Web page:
a man waving goodbye
If you're frustrated with the state of your enterprise search, try these steps before looking for a new solution PHOTO: hobvias sudoneighm

A friend of mine who is a doctor told me one of the things he values most in his practice is the trust his patients place in him to diagnose and prescribe a solution for what ails them, quickly and at minimum cost. He confessed it sometimes takes a couple of tries to find the most effective treatment, but his patients recognize the practice of medicine is not always clear cut, and trust he will guide them to an effective treatment.

Can you imagine what the practice of medicine would turn into if people fired their doctor because their symptoms persisted a day or two after taking the initial medication? It doesn’t happen. Because patients generally return to the doctor and explain the situation, which often results in a new approach or a different prescription to solve the issue.

That started me thinking about my field of expertise, enterprise search. Part of my practice is helping evaluate requirements, recommend the best solution, plan and help in the implementation phase, and plan for managing ongoing operation.

Frustrated by Your Enterprise Search? Think Before You Switch

A common scenario: a company deployed a new enterprise search solution more than a year ago and users are totally frustrated. After an initial spike in search activity, it dropped off as users decided that asking a co-worked was a better way to get useful answers. Users clamor to replace the search technology with Google — even if the technology you are using is Google. There is a growing push to fire your current search vendor.

IT and business content managers understand that selecting, deploying and managing a new enterprise initiative is going to be costly and time-consuming. They also know doubling down on your enterprise search investment carries no guarantee to produce the stellar results users have come to expect.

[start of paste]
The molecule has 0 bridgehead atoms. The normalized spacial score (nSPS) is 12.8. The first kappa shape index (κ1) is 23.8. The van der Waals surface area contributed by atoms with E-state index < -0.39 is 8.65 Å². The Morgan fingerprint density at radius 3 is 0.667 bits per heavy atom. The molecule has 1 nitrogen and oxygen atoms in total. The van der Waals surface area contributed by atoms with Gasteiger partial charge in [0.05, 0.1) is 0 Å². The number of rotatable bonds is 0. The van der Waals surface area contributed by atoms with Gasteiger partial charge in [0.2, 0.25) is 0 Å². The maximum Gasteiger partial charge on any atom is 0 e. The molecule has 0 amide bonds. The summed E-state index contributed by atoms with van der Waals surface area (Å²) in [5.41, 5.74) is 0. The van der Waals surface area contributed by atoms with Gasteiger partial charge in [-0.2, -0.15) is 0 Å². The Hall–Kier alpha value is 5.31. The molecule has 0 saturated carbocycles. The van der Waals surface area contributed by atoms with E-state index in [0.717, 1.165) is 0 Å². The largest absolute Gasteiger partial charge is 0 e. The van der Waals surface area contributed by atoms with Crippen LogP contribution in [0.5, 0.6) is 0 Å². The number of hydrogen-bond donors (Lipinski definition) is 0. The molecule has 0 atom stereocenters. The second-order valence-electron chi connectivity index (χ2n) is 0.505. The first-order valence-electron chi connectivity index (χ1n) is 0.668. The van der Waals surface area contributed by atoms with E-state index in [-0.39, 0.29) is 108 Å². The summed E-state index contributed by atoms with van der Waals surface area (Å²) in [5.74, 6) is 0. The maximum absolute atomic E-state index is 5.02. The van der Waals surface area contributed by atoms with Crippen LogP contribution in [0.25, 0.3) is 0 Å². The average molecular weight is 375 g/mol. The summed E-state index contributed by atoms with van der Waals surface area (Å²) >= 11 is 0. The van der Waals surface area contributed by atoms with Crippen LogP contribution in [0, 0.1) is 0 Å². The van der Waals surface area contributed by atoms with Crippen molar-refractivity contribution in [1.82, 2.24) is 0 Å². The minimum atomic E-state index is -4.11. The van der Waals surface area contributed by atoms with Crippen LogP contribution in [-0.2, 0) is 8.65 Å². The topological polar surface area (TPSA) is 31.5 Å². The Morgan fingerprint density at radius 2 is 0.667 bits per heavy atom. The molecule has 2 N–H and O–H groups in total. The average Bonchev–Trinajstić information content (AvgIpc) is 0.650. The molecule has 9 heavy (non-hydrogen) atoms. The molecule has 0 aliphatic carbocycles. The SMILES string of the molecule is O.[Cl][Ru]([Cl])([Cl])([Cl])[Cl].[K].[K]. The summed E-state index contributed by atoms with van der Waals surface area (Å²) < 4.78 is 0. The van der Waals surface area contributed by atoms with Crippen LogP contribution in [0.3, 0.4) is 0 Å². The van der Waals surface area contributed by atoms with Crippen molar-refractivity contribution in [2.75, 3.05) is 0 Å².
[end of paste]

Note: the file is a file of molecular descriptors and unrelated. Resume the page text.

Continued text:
What’s an IT manager or search owner to do?

Sometimes it is too far gone. Too many delays and too many cost overruns have stymied any initial enthusiasm. Employees use public internet search engines to find answers to their questions. In these cases, change is inevitable.

On the other hand, if you’re not quite ready to start over, and no pronouncement has yet come from on high, there are some steps you can take to rescue victory from the jaws of defeat, save big bucks for the organization and (just maybe) solidify your reputation as a hero.

I can’t go as far as claiming there are no bad search engines, but different search engines may fit best in different environments. Perhaps you’ve got what I call a "search engine mismatch."

While there are always exceptions, for the most part, every enterprise search vendor I’ve worked with wants happy clients. This means they are willing to do whatever it takes to solve problems.  So before you fire your enterprise vendor in a fit of frustration, I’d suggest trying the following approach.